What Is The Gun Show Loophole?
As we near yet another election season, we hear once again how politicians want to ‘close the gun show loophole.” Like most political promises, it’s a catchy thing to say. Yet the facts about what the “gun show loophole” really is are hard to find.
A prominent gun control group has this rather lengthy explanation: “The Gun Control Act of 1968 requires anyone engaged in the business of selling guns to have a Federal Firearms License (FFL) and keep a record of their sales. However, this law does not cover all gun sellers. If a supplier is selling from his or her private collection and the principal objective is not to make a profit, the seller is not ‘engaged in the business’ and is not required to have a license. Because they are unlicensed, these sellers are not required to keep records of sales and are not required to perform background checks on potential buyers, even those prohibited from purchasing guns by the Gun Control Act. The gun show loophole refers to the fact that prohibited purchasers can avoid required background checks by seeking out these unlicensed sellers at gun shows.”
The key phrase in that explanation is that “prohibited persons can avoid required background checks by seeking out these unlicensed sellers at gun shows.” (Emphasis added). “Can” means it’s possible for unregulated sales to felons and other prohibited persons to occur at gun shows. But does this actually happen? Are gun shows the hub of illegal gun transactions that gun control groups would have us believe they are?
Let’s find out.
Do You Need A License To Sell A Gun At A Gun Show?
That depends. If you’re setting up a booth at a gun show to sell guns and make money from doing so, then you need a Federal Firearms License (FFL). Having an FFL means that all your gun sales require background checks and all your inventory is under the watchful eye of the Bureau of Alcohol, Tobacco, Firearms and Explosives.
However, if you show up at a gun show just to see what’s available, and you have a gun that you want to sell, you can sell it to someone else in a face-to-face transaction without the need for an FFL. This is the same as selling an old gaming console to someone you meet at an electronics show. It’s the type of private exchange of goods that has been around as long as human civilization. This is the type of sale people refer to when they talk about the “gun show loophole.” People who want to buy guns go to gun shows, and private citizens who have guns to sell also go to the gun shows because that’s where the buyers are.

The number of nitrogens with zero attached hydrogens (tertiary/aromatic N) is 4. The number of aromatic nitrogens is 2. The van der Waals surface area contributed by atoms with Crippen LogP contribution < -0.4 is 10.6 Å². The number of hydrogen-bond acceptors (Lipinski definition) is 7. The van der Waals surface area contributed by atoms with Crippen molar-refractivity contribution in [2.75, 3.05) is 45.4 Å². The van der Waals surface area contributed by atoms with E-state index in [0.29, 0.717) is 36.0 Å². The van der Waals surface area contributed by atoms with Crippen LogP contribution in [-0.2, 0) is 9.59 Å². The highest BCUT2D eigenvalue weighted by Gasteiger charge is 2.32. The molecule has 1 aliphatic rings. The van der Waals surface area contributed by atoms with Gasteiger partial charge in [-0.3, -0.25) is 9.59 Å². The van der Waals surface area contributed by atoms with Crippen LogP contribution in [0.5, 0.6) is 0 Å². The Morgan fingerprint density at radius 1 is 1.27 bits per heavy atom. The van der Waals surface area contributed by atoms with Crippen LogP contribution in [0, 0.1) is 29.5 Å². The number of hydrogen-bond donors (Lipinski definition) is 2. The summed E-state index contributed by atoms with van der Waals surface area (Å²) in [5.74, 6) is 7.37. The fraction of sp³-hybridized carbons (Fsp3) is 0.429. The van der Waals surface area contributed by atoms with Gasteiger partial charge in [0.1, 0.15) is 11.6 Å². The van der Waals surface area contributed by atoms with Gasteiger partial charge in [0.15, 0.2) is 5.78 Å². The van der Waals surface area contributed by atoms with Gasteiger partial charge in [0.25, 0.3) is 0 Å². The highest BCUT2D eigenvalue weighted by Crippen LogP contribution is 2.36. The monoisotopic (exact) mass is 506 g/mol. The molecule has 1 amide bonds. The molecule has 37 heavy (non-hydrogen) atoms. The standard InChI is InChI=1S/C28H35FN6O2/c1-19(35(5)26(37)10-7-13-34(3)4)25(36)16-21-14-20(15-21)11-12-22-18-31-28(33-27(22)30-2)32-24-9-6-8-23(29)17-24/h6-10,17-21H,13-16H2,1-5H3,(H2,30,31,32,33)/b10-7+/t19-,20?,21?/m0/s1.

Can You Sell A Gun Without A Background Check?
It depends on where you live. In some states, like Florida, you can sell a gun face-to-face without a background check. In others, like Colorado, you must conduct all purchases at a licensed firearms dealer and have the dealer conduct a background check. With a successful sale on the line, you would think that most gun owners wouldn’t care if the person buying their gun can pass a background check. But you’d be wrong.
A recent study by the General Accounting Office sought to prove that it was easy to buy a gun on the internet if you cannot pass a background check. Not only did the researchers fail to prove that gun owners will sell to anyone, they actually proved that gun owners are ready and willing to turn shady buyers over to law enforcement for further investigation: